Monday, November 19, 2012

Pinoy (Pride) Pity

A GUEST POST by Anonymous

My boyfriend and I booked a biking tour when we visited Bangkok 2 weeks ago. Our first rest stop was at a park, leading to the “slums” – shanties put up under the bridge. Our tour guide Cha (pronounced Djaaa~, if you please), was quick to say, “The people who live here are not poor. There are no people in Thailand.”

I’m not sure what the Dutch and Danes in our party thought, but I was waiting for a punch line.

Here’s what followed instead: “The people who live here [in the slums] are not poor. They choose to live here so they won’t have to pay for rent, which means, they can send more money back home to their families. When you are poor, it means you have no food, no work. But anyone can get a job in Thailand. They can work as taxi drivers, truck drivers – anything. You will not see Thai people begging on the street. The beggars you see around are probably from Cambodia.”

That’s just all sorts of wrong, isn’t it? I certainly don’t believe there are no poor people in Thailand (You may open a new tab to Google the numbers). Those people who live in the shanties probably wouldn’t if they didn’t “have to”. But the stigma of begging – that was something to think about.

I personally think begging is obscene. This has nothing to do with those who beg, but having to resort to begging, is something I would never wish upon anyone. There is no shame in being poor, but there is shame in having to beg, and shame that you live in a world where your fellow has to beg from you.

I pity those who have to resort to begging. Pity, but nothing else. I sympathize with people for whom life is a burden. I respect people who ask for help. I admire people who are determined to help themselves. But I only feel pity for people who beg.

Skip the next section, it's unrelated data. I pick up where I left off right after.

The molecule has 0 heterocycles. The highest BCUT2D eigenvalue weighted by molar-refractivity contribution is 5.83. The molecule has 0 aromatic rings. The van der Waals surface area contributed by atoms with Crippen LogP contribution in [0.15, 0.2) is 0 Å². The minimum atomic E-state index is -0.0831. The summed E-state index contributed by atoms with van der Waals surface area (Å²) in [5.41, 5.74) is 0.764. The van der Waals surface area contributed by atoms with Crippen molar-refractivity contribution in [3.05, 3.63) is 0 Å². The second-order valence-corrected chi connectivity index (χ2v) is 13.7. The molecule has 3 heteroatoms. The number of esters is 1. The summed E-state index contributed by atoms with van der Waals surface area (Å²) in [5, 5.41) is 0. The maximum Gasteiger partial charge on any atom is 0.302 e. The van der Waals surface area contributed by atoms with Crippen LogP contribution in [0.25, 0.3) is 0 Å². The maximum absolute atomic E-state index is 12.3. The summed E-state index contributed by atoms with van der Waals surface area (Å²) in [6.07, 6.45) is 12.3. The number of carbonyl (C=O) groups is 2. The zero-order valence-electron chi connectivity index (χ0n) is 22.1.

A beggarly attitude, though, is downright offensive. If you’re looking forward to Christmas as a time to receive dole outs from your wealthier relatives, it means you probably can’t afford Christmas. But if you intend to make the rounds bringing home made dinuguan, you have something to say for yourself (please stop by our house too – I beg of you!).

Here’s Emile Gaboriau, describing, Pascal Ferailleur, a young man in his crime novel, The Count’s Millions. Pascal’s widowed mother was cheated out of the millions earned by his late father, leaving them destitute:

“With a tact unusual for his age [a 12-year-old Pascal], or indeed at any other, he bore his misfortunes simply and proudly without any of the servile humility or sullen envy which so often accompanies poverty.”

-- The Count’s Millions

Lack of pride in oneself leads one to beg—for money, food, a savior, a miracle…Pride, not arrogance, is good. Pride is not false bravado nor is it stubbornness. Pride is not incompatible with humility. Pride means you believe you have something of value, even though you live in a shanty under a bridge. Pride means living in a shanty under a bridge, rather than begging. Pride can be found in being a truck driver, taxi driver—anything—but not in being a beggar. A laborer can look his employer in the eye and demand his pay. A beggar must accept what he can get.

If Cha is speaking for Thailand, it looks to me they’re aiming for the right thing—70,000,000 people who have confidence in themselves, and not 70,000,000 people who need to be saved.

The Philippines’ and Thailand’s numbers aren’t so disparate, yet I get the impression that we are perversely proud of being “poor” and welcome pity. We are quick to paint ourselves as long-suffering victims and are ready with a list of people to blame. But we lose interest in ideas for a solution – especially if it means we have to wait in line like everybody else, or if the solution isn’t as dramatic and sweeping as a lottery win.

If I’ve got it wrong, and this attitude reflects the refusal to put in work (and not about despair / confidence at all), then I guess we’re getting what we want. And we are very good at pitying ourselves.

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